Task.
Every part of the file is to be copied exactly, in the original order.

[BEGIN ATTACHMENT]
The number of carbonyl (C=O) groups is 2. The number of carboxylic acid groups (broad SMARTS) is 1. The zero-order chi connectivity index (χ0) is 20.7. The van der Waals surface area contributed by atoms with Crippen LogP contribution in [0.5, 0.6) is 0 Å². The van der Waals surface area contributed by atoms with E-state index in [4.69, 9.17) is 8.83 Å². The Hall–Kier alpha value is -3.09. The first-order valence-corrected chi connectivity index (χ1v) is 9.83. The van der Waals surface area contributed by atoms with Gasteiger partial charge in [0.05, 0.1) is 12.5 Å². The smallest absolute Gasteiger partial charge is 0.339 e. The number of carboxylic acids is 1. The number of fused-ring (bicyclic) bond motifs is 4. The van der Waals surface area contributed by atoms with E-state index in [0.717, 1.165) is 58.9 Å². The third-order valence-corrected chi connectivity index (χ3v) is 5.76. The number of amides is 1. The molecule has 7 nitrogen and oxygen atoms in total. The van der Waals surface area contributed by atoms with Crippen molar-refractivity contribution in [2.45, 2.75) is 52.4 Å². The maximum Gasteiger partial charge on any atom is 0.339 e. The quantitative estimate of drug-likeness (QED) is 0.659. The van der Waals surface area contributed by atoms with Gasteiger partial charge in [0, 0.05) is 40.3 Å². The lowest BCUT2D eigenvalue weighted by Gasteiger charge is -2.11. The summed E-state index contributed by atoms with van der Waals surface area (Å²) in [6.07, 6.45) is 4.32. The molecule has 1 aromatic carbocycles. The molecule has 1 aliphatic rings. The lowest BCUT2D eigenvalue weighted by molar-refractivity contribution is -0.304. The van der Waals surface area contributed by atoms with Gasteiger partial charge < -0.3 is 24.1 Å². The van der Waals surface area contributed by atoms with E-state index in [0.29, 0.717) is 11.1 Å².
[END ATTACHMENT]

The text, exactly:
The number of carbonyl (C=O) groups is 2. The number of carboxylic acid groups (broad SMARTS) is 1. The zero-order chi connectivity index (χ0) is 20.7. The van der Waals surface area contributed by atoms with Crippen LogP contribution in [0.5, 0.6) is 0 Å². The van der Waals surface area contributed by atoms with E-state index in [4.69, 9.17) is 8.83 Å². The Hall–Kier alpha value is -3.09. The first-order valence-corrected chi connectivity index (χ1v) is 9.83. The van der Waals surface area contributed by atoms with Gasteiger partial charge in [0.05, 0.1) is 12.5 Å². The smallest absolute Gasteiger partial charge is 0.339 e. The number of carboxylic acids is 1. The number of fused-ring (bicyclic) bond motifs is 4. The van der Waals surface area contributed by atoms with E-state index in [0.717, 1.165) is 58.9 Å². The third-order valence-corrected chi connectivity index (χ3v) is 5.76. The number of amides is 1. The molecule has 7 nitrogen and oxygen atoms in total. The van der Waals surface area contributed by atoms with Crippen molar-refractivity contribution in [2.45, 2.75) is 52.4 Å². The maximum Gasteiger partial charge on any atom is 0.339 e. The quantitative estimate of drug-likeness (QED) is 0.659. The van der Waals surface area contributed by atoms with Gasteiger partial charge in [0, 0.05) is 40.3 Å². The lowest BCUT2D eigenvalue weighted by Gasteiger charge is -2.11. The summed E-state index contributed by atoms with van der Waals surface area (Å²) in [6.07, 6.45) is 4.32. The molecule has 1 aromatic carbocycles. The molecule has 1 aliphatic rings. The lowest BCUT2D eigenvalue weighted by molar-refractivity contribution is -0.304. The van der Waals surface area contributed by atoms with Gasteiger partial charge < -0.3 is 24.1 Å². The van der Waals surface area contributed by atoms with E-state index in [0.29, 0.717) is 11.1 Å².